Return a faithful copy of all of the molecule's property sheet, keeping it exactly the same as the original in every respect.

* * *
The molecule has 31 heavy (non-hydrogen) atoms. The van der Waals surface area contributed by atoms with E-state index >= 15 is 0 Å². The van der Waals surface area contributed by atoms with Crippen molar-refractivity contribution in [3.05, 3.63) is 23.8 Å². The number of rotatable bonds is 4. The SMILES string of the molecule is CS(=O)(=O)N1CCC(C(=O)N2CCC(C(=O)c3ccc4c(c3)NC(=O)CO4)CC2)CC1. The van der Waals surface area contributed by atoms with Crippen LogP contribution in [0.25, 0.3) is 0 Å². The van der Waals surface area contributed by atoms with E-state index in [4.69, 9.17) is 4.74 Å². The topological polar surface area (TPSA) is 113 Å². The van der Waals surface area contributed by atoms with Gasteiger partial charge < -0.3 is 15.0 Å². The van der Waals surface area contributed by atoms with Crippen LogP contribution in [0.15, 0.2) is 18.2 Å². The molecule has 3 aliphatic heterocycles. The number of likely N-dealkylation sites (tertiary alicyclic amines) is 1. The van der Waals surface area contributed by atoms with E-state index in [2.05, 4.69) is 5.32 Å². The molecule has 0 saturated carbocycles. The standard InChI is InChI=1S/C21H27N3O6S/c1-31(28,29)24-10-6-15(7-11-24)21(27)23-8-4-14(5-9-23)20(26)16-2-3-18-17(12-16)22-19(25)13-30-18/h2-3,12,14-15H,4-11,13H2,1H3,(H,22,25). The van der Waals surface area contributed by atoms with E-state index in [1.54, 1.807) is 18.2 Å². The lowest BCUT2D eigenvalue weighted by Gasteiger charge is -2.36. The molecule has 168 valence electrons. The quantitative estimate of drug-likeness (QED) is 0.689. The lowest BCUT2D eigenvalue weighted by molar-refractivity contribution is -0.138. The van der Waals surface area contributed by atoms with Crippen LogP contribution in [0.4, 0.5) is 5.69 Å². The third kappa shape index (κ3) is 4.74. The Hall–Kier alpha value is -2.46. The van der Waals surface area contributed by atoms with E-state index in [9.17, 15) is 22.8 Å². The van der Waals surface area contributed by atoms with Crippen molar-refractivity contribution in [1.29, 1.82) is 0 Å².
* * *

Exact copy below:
The molecule has 31 heavy (non-hydrogen) atoms. The van der Waals surface area contributed by atoms with E-state index >= 15 is 0 Å². The van der Waals surface area contributed by atoms with Crippen molar-refractivity contribution in [3.05, 3.63) is 23.8 Å². The number of rotatable bonds is 4. The SMILES string of the molecule is CS(=O)(=O)N1CCC(C(=O)N2CCC(C(=O)c3ccc4c(c3)NC(=O)CO4)CC2)CC1. The van der Waals surface area contributed by atoms with Crippen LogP contribution in [0.25, 0.3) is 0 Å². The van der Waals surface area contributed by atoms with E-state index in [4.69, 9.17) is 4.74 Å². The topological polar surface area (TPSA) is 113 Å². The van der Waals surface area contributed by atoms with Gasteiger partial charge < -0.3 is 15.0 Å². The van der Waals surface area contributed by atoms with Crippen LogP contribution in [0.15, 0.2) is 18.2 Å². The molecule has 3 aliphatic heterocycles. The number of likely N-dealkylation sites (tertiary alicyclic amines) is 1. The van der Waals surface area contributed by atoms with E-state index in [2.05, 4.69) is 5.32 Å². The molecule has 0 saturated carbocycles. The standard InChI is InChI=1S/C21H27N3O6S/c1-31(28,29)24-10-6-15(7-11-24)21(27)23-8-4-14(5-9-23)20(26)16-2-3-18-17(12-16)22-19(25)13-30-18/h2-3,12,14-15H,4-11,13H2,1H3,(H,22,25). The van der Waals surface area contributed by atoms with E-state index in [1.54, 1.807) is 18.2 Å². The lowest BCUT2D eigenvalue weighted by Gasteiger charge is -2.36. The molecule has 168 valence electrons. The quantitative estimate of drug-likeness (QED) is 0.689. The lowest BCUT2D eigenvalue weighted by molar-refractivity contribution is -0.138. The van der Waals surface area contributed by atoms with Crippen LogP contribution in [0.4, 0.5) is 5.69 Å². The third kappa shape index (κ3) is 4.74. The Hall–Kier alpha value is -2.46. The van der Waals surface area contributed by atoms with E-state index in [9.17, 15) is 22.8 Å². The van der Waals surface area contributed by atoms with Crippen molar-refractivity contribution in [1.29, 1.82) is 0 Å².